Search

Ted Lasso's Relentless Pursuit of Trust

5 leadership lessons for new leaders in challenging work environments


There are so many Lasso Lessons that I quote to my coaching clients who are navigating new leadership positions, but by far the biggest leadership takeaway is that trust building is the name of the game. No one can be successful in a new role without building trust with their key stakeholders. No one. Especially if you’re starting a leadership role in a challenging, hostile, or unfamiliar work environment, like many of my clients, trust building must be your top priority.


Here are five lessons I’ve learned from Ted Lasso’s relentless pursuit of trust:


1. Everyone’s equally valuable to the team’s success, no matter their place on the org chart. Whether he’s interacting with Rebecca (AFC Richmond’s owner) or Nate (the kitman) Ted treats everyone with the same level of respect. In several episodes he asks Rebecca and Higgins to join the team for social activities. In some scenes, he not only asks Nate for his opinion, but encourages him to share it with others who have more power. Likewise, he reminds star player Jamie Tartt that his talent may be one in a million, but on the pitch he’s one of eleven.


You can implement this principle by showing the same levels of appreciation and respect to those who produce the core of what the company sells and the support staff. A common mistake in tech companies is to prize the engineers over the marketing team; at nonprofits, externally facing service providers often get more praise than the IT folks; in government, policy makers may forget to acknowledge the analysts and advisors who did the background research on which they base their decisions. The more you can instill a culture of mutual respect with the explicit and consistent message that everyone’s role helps the organization fulfill its mission, the more motivated everyone will be.


2. Follow through on promises, big and small. Coach Lasso knows that a key element of trust building is establishing your credibility – and credibility is rooted in consistency. So in parallel to learning the basic rules of soccer, he asks for anonymous requests from the team and gets the opportunity to fix the water pressure in the shower.

If you’re coming into an environment with low trust levels, it would serve you well to get some early, easy wins. To be sure, they need to be followed up with other kinds of results, but it’s wiser to deliver quickly on small promises than to make big promises that may not be possible down the line.


3. Em.Pa.Thy. In arguably the most moving scene in the entire season, a character confesses something terrible they did to sabotage Ted’s chances of succeeding. Upon hearing what happened, he hugs the person and offers forgiveness. But he didn’t just say it’s okay and then change the subject. In his response, he expresses that he understood the person’s specific motivation for hurting him and thanks them for the good that’s come from it.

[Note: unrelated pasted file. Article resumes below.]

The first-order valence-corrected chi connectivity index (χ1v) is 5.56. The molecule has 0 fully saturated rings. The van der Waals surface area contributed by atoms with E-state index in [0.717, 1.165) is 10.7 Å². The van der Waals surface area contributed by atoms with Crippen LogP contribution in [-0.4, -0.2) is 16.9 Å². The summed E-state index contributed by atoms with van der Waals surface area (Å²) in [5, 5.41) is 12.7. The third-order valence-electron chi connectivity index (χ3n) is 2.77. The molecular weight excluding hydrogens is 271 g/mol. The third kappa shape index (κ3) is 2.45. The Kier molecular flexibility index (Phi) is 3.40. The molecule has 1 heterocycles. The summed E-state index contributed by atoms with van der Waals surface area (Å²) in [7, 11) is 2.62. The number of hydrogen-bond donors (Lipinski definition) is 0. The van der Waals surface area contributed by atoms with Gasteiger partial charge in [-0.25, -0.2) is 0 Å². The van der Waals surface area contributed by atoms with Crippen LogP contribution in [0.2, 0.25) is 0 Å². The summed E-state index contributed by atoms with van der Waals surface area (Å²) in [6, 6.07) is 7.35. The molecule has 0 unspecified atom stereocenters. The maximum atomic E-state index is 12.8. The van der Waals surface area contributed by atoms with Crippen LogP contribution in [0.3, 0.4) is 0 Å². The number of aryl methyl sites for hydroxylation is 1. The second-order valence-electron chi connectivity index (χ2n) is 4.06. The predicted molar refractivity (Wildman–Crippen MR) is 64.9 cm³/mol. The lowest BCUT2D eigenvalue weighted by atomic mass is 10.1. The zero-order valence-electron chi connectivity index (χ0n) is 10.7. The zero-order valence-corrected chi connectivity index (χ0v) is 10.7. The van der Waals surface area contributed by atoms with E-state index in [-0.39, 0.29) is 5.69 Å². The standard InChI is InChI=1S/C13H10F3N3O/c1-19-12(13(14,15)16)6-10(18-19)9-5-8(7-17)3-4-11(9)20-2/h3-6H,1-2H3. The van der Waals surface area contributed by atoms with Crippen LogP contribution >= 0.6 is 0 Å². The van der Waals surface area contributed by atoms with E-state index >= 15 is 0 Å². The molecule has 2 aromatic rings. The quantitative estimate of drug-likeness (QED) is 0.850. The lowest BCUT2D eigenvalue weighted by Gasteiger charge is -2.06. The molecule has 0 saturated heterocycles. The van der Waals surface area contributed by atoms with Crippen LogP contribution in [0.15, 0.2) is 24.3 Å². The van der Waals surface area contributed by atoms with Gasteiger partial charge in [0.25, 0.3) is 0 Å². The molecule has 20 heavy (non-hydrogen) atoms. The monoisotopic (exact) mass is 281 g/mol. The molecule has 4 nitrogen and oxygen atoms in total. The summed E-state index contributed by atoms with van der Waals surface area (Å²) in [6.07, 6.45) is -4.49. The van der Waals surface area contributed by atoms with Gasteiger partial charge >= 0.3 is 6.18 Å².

Most of us don’t experience TV-like confrontations in the real world – but how would our workplaces be better if we were able to offer these same levels of deep empathy, selflessness, and forgiveness to people whose immediate needs seem to clash with ours? More than anything, I believe they would increase accountability exponentially, which is sorely lacking in most workplaces where trust is also missing.


4. Be curious, not judgmental. How does Coach Lasso turn his greatest liability – his inexperience coaching football – into an asset? He surrounds himself with people who have more subject matter expertise and he asks a lot of questions. By seeking out and relying on more experienced professionals, he’s modeling that curiosity and vulnerability are necessary to succeed.


If you’ve ever been chided for not being ready with an answer or information (pop quiz style) or been put down for asking a question, you may be cynical about this point. But is it really “easier said than done?” If you’re coming into a new leadership role in a challenging work environment, you have the opportunity to inch the culture toward more positivity by both asking questions and encouraging others to do the same. And if all else fails, play the darts scene from episode 8 at your next staff meeting.


5. Win over “The One.” Ted’s keen understanding of human nature serves him well, especially when it comes to building rapport among the team. He recognizes dormant leadership potential in the team captain, he methodically gets him on his side so that he can have a more positive influence on the team from the inside.


Finding influential allies is invaluable when it comes to increasing your impact. Map out the people who surround you – when you can compare their interests and standing to your own, you can identify areas of shared values and subtly encourage them to join you in certain change efforts you’re pursuing.


In these five areas, Coach Ted Lasso successfully builds trust among AFC Richmond’s leadership, team, and fanbase. The brilliance, however, is that anyone can follow in his footsteps if they just believe.